Now, at the same time, while children are going through that at a school like Mollison, where the—on the Chicago South Side, where the school is so crowded that students have to get their special ed services under the stairs on the first floor, where students are eating lunch on the floor outside of their classrooms because the school is so crowded, where there’s no librarian—at the same time, you have a school like Agassiz in Lincoln Park, a neighborhood school that serves white middle-class residents, where the students have Mandarin Chinese, Arabic and Spanish, where every teacher has a teacher aide, where you have a fully stocked library. That’s not bad teachers. That’s not bad students. That’s separate and unequal education. So, closing schools has been a way to, one, accelerate the movement of African-American and Latino families out of communities, but then also to line the pockets of people that are politically connected. And that’s the same thing that’s happening in the case of Dyett High School.
AMY GOODMAN: Jitu Brown, on day 10 of the hunger strike, paramedics had to be called to check on you, as you and the other strikers sat outside of Dyett High School. What happened, and how are you feeling today?
JITU BROWN: Yeah, what happened was just that, the press conference, I got a little—to be honest, I got a little emotional during the press conference, and I expended, I think, a little too much energy. And I hadn’t really hydrated like I needed to. So, I sat down, and when I jumped up, I was a little lightheaded. That’s all. So they checked my blood pressure, they checked my blood glucose and said that everything was fine. And they just made me drink a lot of water, which I’ve been doing every day.
AMY GOODMAN: Yeah, but that was day 10.
JITU BROWN: That I’ve been doing every day—yeah.
AMY GOODMAN: You’re now moving in on day 20; it’s the 19th day.
JITU BROWN: Yes, ma’am.
AMY GOODMAN: How long are you planning to hunger strike? How many of you are there?
JITU BROWN: We—people are calling the group “the Dyett 12.” There are 12 hunger strikers. After the mayor’s decision to basically open it up—and let me say, we’re clear that the school wouldn’t be open without us. So we have accomplished that. We’re clear on that. But we do not see this as a victory. This is not a victory for the children in Bronzeville. The people in Bronzeville did not say they wanted an arts school. People in Bronzeville said they wanted a global leadership and green technology high school, that’s part of a sustainable community school village, a system of education.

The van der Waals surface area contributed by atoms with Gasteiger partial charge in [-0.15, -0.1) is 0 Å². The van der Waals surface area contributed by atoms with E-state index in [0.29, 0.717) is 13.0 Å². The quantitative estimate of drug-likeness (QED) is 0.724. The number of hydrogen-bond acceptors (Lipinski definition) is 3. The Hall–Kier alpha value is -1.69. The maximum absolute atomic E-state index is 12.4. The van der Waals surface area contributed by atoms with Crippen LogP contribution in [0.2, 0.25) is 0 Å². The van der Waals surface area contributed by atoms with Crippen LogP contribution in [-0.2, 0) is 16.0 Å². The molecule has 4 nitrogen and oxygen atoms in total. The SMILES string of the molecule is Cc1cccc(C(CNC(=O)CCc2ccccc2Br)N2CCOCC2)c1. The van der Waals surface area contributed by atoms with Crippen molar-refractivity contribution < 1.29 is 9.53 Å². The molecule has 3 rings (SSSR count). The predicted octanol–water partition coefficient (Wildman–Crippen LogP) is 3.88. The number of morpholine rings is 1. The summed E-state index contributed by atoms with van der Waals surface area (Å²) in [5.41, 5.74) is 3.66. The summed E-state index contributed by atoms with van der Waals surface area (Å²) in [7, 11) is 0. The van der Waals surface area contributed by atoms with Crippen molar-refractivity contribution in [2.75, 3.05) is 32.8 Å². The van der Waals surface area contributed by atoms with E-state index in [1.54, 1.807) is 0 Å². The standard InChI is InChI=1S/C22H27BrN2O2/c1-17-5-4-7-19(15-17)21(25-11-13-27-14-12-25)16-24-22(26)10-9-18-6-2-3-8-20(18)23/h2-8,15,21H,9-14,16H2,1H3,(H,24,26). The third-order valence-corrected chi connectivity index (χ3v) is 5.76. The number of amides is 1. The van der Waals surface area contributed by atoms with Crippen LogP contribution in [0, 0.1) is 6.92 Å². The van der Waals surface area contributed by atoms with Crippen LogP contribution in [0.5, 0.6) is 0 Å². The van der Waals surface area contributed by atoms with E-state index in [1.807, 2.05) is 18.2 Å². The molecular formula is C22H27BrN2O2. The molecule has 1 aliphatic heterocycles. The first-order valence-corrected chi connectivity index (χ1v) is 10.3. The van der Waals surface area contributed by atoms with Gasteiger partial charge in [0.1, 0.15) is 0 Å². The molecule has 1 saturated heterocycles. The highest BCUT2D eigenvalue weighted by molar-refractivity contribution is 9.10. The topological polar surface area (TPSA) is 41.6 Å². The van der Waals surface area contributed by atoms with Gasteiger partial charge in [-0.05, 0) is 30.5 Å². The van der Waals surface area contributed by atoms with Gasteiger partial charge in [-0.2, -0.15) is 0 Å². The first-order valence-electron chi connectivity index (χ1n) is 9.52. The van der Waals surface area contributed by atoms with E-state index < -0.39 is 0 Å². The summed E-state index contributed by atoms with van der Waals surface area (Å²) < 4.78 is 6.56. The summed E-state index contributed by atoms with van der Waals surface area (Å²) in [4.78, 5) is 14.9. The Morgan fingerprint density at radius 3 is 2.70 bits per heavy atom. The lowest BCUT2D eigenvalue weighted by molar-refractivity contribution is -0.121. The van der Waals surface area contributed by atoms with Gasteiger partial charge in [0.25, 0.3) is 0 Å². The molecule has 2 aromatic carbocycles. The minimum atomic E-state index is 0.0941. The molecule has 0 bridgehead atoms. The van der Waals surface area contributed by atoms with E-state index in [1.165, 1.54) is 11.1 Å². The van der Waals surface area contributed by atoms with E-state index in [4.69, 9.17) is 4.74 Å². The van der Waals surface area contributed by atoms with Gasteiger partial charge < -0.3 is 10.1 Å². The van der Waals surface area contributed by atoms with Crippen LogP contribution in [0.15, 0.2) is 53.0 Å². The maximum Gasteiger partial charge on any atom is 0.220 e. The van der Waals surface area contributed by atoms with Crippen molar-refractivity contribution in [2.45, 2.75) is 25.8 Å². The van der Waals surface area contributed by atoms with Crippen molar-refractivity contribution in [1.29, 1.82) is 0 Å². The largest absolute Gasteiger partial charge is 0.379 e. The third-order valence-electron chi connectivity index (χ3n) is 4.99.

So, we spoke with—I got a call from CPS CEO Forrest Claypool 15 minutes before the press conference, that we were locked out of by CPS, and he told me—I asked him, “Well, where is the room for negotiation?” And he said, “Well, we’re moving forward.” So my message to him today is: So are we. We’re moving forward. This is a human rights issue. You know, the great poet and author Alice Walker said, “No one is your friend who demands your silence or denies your right to grow.” This is not something that we take lightly. These are our children. These are our communities. We have to live with CPS reforms after the people that implement them get promoted to some other job. So we will determine the type of education that our children receive in Bronzeville.
We are calling on the U.S. Department of Education, where we have opened Title VI civil rights complaints, where they’re being investigated right now, to intervene. At the press conference yesterday with the mayor, there were people—they locked out the people who fought, so they negotiated the deal with them. And there were these African-American individuals, posing as leaders, who stood there and said that they will work on Dyett High School. Now, one of the people was also one of the ministers who led paid protesters into the Dyett hearings in 2012 to close the school, where he went in front of the liquor store and the halfway house and got those of us that were most vulnerable, gave them $25 apiece and told them to—and they held up prefabricated signs saying, “You can’t support failure. Close Dyett High School.” They got on the microphone and ranted—
AMY GOODMAN: We have 10 seconds.
JITU BROWN: OK—and ranted incoherent statements. And so, those were not the people that struggled for that school, and those will not be the people that lead Dyett’s renaissance as Dyett Global Leadership and Green Technology High School.
AMY GOODMAN: Jitu Brown, thanks so much for being with us, national director of the Journey for Justice Alliance. He’s in the 19th day of a hunger strike with other hunger strikers around Chicago Public Schools.